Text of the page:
Its 16:00 here in Sommeroy, north Norway and its been dark for two hours. Outside the hotel a blizzard rages. Visibility is below 50 meters at times. Welcome to Norway!
I’m here co-leading a workshop with famed aurora and landscape photographer Antony Spencer for Light & Land. We have just collected our group of 12 clients from Tromso airport and arrived safely at our hotel about an hours drive away. The journey was interesting to say the least as the blizzard raged. Here in Norway, they leave a thick layer of ice on the roads all winter and just scrape away the excess snow. All vehicles are fitted with studded tyres which grip into the ice incredibly well. Driving this way takes a bit of getting used to at first, but you soon learn.
Tony and I met at Heathrow airport at 05:00 yesterday for our flight. In fact, we were so busy catching up over breakfast that we almost missed our plane. I was the last person to board with seconds to spare. It took me to Oslo to get my breath back 🙂 Oslo was clear of snow and looked beautifully autumnal as we came in to land. It is on a similar latitude to Scotland and so, although it does get cold and snowy later, at this time of year it is much like Scotland. A quick change of planes and we headed north. Much further north. As we descended through the cloud it was apparent we were well and truly in the arctic.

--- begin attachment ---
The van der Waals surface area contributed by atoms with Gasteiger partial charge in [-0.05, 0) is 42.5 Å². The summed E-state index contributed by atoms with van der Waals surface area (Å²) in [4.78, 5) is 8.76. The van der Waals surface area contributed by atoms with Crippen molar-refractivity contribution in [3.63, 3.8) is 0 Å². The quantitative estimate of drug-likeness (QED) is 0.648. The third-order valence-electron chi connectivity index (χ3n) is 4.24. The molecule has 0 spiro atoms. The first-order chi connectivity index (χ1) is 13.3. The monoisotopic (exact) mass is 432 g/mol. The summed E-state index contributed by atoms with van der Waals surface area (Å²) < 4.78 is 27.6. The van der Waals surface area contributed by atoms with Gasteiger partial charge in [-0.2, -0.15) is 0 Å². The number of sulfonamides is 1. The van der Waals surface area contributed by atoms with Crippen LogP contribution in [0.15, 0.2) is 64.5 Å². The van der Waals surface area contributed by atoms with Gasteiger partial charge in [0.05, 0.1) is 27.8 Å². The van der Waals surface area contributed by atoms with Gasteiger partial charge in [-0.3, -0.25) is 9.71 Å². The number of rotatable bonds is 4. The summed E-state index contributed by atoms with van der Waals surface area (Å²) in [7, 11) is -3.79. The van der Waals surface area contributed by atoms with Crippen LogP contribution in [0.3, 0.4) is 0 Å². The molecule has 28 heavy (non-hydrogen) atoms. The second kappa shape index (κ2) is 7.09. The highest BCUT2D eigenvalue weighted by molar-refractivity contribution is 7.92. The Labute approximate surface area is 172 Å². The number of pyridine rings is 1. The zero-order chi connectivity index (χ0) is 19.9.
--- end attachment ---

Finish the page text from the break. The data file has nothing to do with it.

I then had a baptism of fire, learning to drive on ice, in the dark, on the opposite side of the road to the way we drive in the UK. Oh, and a blizzard blew up. I don’t know if Tony enjoyed the drive. I was too busy concentrating to be concerned. Darkness at 14:00 has a weird effect on you. It feels like you should be heading for bed when in reality it is only the middle of the day. From a photographic point of view, this short day is wonderful. Sunrise here is, for the next few days, at around 10:00 – 10:30 (the days are shortening really fast and before we come home the sun will not be rising at all – I will get to experience the 24 hour arctic night) and with sunset at 14:00 we have this soft light for the whole time. Even when it is overcast the water goes a gorgeous steel grey blue, which offset against the snow and mountains is to die for. Its like photographing in a perpetual “golden hour”.